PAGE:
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Vet Kills Himself In VA Parking Lot After Allegedly Being Denied Care
A 76-year-old veteran committed suicide on Aug. 21 outside the Northport Veterans Affairs Medical Center on Long Island, local police officials said.
Peter A. Kaisen was pronounced dead after he shot himself in the hospital’s parking lot.
The VA has been under scrutiny since 2014, when the department confirmed that as many as 40 patients had died awaiting treatment at one of its facilities in Phoenix.
An anonymous hospital worker told The New York Times that Kaisen was angry after being denied care in the hospital’s emergency room for issues related to his mental health.
The worker seemed to draw a direct link between Kaisen’s alleged hospital visit and his suicide, saying, “He went to the E.R. and was denied service. And then he went to his car and shot himself.”
A spokesman for the hospital told the Times that there “was no indication that [Kaisen] presented to the E.R. prior to the incident.”
In an Aug. 28 Facebook post, the Northport VA Medical Center stated, “As of this posting (Aug 28), there has been no evidence to support an assertion made earlier this week by anonymous sources to one news outlet that a Veteran in need of care was turned away by Northport VA Medical Center.”
According to Times, the Northport hospital had closed all five of its operating rooms after black particles “began falling from air ducts,” and has since been “under scrutiny for mismanagement and poor care.”
Kristofer Goldsmith, an Iraq War veteran and Long Island native who had been treated in the VA Northport emergency room in 2012, told Task & Purpose that doctors misdiagnosed an infection in his right hand over the course of three separate visits until he eventually developed sepsis.
“On my first visit, they said, ‘don’t pick your scabs,’ and sent me home with a band-aid and no medication,” Goldsmith said.
UPDATE: This story has been updated to include a public statement from the Northport VA Medical Center released on Aug. 28 (9/1/2016; 10:12 am) .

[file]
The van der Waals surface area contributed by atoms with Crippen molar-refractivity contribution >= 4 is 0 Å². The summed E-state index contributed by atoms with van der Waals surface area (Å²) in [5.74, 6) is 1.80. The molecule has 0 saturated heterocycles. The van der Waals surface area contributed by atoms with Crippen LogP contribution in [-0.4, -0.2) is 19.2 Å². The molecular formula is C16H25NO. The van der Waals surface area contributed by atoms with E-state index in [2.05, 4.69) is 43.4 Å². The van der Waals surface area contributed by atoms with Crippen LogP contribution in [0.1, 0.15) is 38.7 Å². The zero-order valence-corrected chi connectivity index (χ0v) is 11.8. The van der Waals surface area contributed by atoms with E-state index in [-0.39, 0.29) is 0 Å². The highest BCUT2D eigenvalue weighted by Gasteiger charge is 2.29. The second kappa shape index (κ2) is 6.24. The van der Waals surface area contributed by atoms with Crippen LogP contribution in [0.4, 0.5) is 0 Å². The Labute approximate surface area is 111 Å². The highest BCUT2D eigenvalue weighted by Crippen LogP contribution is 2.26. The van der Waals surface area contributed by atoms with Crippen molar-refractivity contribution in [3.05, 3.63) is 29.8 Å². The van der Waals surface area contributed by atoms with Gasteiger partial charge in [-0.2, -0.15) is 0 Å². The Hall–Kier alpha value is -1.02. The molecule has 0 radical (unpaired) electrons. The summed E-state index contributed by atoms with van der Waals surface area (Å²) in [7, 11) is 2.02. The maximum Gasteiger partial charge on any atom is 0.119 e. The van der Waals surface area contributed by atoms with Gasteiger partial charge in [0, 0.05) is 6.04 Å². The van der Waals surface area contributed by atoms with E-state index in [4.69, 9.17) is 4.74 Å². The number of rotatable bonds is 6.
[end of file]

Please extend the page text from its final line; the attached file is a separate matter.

QUANTICO, Va. -- Marines who spend much of their day lifting hefty ammunition or moving pallets full of gear could soon get a helping hand.
The Marine Corps is close to signing a deal to test an exoskeleton prototype that can help a single person move as much as several leathernecks combined.
The Air Force is working on a ‘flying car’ to replace the V-22 Osprey — and it could take flight sooner than you think
'Agility Prime' sounds like a revolutionary new video streaming service, or a parkour-themed workout regimen, or Transformers-inspired niche porno venture.
But no, it's the name of the Air Force's nascent effort to replace the V-22 Osprey with a militarized flying car — and it's set to take off sooner than you think.
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The legendary former Navy SEAL Adm. Bill McRaven said at an event on Wednesday that China's technical and national defense capabilities were quickly approaching — and sometimes surpassing — those of the US, representing what he called a "holy s---" moment for the US.
McRaven, who was the head of Special Operations Command during the 2011 operation on the Al Qaeda leader Osama bin Laden's Pakistan compound, said at the Council on Foreign Relations event that "we need to make sure that the American public knows that now is the time to do something" about China's rapid increases in research and developments in technology that threaten US national security.